What Does An American Evangelical Journeying Into Confessional Lutheran Thought Look Like?

What does an American Evangelical journeying into Confessional Lutheran thought look like?  How long is the journey and what are the challenges?

Below is a conclusive summary of an American Evangelical journeying into Confessional Lutheran thought.  The summary is taken from approximately 700 plus surveys from former and journeying Evangelicals, as well as my theoretical and theological studies on this subject.  The surveys and research is for a Major Applied Research Project that I have been working on for the last two years.  Enjoy the conclusive summary.  

The journey for American Evangelicals into Confessional Lutheran thought is a 1-4 year journey that is difficult due Evangelicals moving out of 15-30 years of Evangelicalism and away from approximately four different theological movements. The journey begins when American Evangelicals have a crisis of faith typically due to despair over works righteousness. While the crisis of faith gives them instability within Evangelicalism, they are influenced to examine Confessional Lutheranism by either coming across Lutheran media or being directed to Lutheranism by family and friends. Thus, the daunting journey begins as American Evangelicals separate themselves from popular top ten authors and begin to explore the writings of dead theologians, many who are unheard of and unfamiliar. While reading these new authors and wrestling with the Scriptures, they begin to understand the Bible with new categories such as Law and Gospel. This new understanding of Law and Gospel drastically changes how they view the Bible, how they view themselves, and the Christian faith in general. They see themselves as great sinners, but they also see that they have a greater Savior, Jesus Christ. They learn that the sin problem is not resolved by yielding more, surrendering more, or trying harder by their work. They learn that absolution for their sins is not found in decision based means of grace such as the altar call. Rather they learn and travel to what they once believed to be powerless, God’s powerful and efficacious Word and Sacraments. As they are interacting with these new sources and experiencing changes in how they view reality, their language begins to change as well. The biggest change is their emphasis of words and sentences. Instead of talking about themselves as the subject of sentences doing all the verbs, they begin talking about God as the subject of the sentencing doing all the verbs to them. They also tend to abandon certain words and then are faced with the task of learning new words. Finally, there are emotional concerns that are raised as well. For those that tend to join a Confessional Lutheran church early on, they experience a degree of fear due to the unknown, but overall they have a pleasant journey. However, those who are unable to join a Confessional Lutheran church and stay in an Evangelical churches as they process Lutheran thought, will experience anger and will experience a negative decline in their journey. This negative dip will typically occur after two years of wrestling with Confessional Lutheran thought and will be primarily due to them being either stuck in Evangelicalism or having a difficult time letting go. Alas, the letting go is not only a letting go of American Evangelicalism’s theology and practice but for many it is a loss of family and friends coupled with subtle persecution. However, there is a bright side. Even though many of these former American Evangelicals lament the lost time that they spent in synergistic theology, they feel an overwhelming peace, freedom, comfort, and assurance as they come to understand the objective Christ-centered Gospel and Sacraments within Lutheranism.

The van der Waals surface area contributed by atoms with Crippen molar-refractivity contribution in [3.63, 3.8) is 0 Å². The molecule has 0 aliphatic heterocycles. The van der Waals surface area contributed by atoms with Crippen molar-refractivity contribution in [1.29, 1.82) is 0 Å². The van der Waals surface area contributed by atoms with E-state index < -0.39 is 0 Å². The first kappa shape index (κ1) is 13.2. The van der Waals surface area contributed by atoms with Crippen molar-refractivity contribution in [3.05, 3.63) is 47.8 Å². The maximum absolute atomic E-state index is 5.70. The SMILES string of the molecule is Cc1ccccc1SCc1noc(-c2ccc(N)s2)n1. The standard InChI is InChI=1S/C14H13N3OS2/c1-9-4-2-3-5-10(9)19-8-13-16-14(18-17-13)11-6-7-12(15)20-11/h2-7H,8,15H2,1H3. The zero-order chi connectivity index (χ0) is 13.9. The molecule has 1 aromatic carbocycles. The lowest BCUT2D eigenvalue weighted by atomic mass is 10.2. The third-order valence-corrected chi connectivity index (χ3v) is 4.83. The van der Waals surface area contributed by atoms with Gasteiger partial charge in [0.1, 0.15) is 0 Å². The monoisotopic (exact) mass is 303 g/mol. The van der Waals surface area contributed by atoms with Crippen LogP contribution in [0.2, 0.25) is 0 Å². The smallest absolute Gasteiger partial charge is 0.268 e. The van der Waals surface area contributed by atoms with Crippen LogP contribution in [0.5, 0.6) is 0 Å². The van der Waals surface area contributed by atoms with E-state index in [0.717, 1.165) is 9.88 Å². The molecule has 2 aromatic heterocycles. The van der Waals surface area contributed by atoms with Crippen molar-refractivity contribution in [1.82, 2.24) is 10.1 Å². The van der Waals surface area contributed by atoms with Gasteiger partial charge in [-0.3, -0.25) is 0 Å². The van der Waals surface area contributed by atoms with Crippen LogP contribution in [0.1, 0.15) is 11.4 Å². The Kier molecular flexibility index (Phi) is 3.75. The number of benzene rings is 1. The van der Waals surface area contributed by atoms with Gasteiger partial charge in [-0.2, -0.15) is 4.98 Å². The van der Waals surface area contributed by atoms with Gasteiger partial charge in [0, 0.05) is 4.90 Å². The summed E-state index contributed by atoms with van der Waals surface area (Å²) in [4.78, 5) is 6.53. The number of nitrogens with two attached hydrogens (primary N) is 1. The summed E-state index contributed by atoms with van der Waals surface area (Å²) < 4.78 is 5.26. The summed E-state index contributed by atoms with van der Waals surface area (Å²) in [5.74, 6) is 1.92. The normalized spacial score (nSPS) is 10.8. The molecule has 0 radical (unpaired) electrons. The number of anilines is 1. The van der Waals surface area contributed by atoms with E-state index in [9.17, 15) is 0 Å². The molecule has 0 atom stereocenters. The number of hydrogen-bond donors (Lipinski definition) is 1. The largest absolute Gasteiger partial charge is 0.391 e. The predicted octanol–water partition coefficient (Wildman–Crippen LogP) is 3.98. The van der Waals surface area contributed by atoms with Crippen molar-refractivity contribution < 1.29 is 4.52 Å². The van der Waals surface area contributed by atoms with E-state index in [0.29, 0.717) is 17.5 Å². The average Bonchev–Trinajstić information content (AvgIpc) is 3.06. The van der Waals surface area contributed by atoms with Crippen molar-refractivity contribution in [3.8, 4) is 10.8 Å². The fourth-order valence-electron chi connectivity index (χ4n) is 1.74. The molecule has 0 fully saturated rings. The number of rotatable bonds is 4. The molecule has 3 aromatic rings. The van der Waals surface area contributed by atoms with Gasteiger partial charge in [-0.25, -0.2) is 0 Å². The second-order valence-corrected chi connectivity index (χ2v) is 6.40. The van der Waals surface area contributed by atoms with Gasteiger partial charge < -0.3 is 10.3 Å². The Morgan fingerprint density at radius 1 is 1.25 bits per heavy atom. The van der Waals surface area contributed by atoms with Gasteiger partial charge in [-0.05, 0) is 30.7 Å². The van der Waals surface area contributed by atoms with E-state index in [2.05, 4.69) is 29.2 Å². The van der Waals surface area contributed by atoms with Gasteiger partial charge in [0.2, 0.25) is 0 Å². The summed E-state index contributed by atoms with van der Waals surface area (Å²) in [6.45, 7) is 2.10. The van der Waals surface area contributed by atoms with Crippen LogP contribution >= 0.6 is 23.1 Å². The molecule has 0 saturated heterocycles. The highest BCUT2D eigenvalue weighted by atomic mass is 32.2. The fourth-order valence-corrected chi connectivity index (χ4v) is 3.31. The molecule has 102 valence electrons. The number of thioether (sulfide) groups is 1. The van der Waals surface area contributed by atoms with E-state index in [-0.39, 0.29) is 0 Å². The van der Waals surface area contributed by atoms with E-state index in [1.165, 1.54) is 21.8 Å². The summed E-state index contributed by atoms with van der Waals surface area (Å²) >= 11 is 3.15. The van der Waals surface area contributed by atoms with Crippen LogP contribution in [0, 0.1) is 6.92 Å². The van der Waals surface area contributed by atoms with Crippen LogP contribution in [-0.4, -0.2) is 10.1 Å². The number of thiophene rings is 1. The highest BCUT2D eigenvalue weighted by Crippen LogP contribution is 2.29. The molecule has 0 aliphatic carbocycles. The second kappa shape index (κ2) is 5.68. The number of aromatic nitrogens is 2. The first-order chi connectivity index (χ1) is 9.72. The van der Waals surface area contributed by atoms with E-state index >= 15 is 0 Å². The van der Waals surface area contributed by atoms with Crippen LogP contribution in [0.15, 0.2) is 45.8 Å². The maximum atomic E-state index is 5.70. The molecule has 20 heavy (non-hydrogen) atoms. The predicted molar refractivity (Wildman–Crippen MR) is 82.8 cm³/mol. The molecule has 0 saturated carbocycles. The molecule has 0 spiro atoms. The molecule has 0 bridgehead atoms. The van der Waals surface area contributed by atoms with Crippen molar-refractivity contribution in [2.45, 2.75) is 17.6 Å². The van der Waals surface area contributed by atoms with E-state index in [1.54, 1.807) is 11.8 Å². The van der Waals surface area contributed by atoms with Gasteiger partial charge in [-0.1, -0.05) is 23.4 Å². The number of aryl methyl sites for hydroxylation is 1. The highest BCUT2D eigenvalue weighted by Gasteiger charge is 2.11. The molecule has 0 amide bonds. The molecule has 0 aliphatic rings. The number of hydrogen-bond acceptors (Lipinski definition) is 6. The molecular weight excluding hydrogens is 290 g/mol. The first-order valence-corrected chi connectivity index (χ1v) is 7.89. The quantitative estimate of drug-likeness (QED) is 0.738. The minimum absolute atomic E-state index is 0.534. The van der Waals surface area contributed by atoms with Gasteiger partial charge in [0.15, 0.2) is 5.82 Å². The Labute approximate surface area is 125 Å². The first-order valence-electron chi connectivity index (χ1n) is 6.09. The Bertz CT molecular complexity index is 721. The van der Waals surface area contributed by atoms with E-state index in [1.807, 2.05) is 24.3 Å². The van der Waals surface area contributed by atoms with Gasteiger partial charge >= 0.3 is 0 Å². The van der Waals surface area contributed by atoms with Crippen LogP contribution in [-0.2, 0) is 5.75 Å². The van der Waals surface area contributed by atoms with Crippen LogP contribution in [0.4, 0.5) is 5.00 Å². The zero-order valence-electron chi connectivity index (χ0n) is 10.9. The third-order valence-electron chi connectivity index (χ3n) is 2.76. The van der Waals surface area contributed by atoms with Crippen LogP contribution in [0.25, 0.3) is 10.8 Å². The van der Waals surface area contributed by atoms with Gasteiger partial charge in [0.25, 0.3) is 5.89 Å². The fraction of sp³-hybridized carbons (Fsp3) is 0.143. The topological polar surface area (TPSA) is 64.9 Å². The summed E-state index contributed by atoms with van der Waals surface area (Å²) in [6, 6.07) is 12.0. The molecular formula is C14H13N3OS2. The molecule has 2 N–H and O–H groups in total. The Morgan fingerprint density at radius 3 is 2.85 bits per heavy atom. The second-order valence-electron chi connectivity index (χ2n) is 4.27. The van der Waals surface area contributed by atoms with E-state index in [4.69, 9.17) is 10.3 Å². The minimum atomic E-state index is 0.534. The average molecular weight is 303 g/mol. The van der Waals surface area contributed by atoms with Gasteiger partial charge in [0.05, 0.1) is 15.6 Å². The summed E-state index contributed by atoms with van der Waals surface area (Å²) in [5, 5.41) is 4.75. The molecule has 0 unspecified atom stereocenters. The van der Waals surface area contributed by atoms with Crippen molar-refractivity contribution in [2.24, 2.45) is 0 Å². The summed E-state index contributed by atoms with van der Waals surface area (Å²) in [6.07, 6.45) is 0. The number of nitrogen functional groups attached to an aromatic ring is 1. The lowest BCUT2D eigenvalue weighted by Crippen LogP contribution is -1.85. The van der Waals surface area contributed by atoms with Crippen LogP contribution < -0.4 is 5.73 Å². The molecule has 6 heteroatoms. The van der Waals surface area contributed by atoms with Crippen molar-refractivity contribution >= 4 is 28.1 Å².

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© 2013 Matthew R. Richard     All intellectual material in this post, unless otherwise stated, is the property of Matthew R. Richard.  Copyright and other intellectual property laws protect these materials.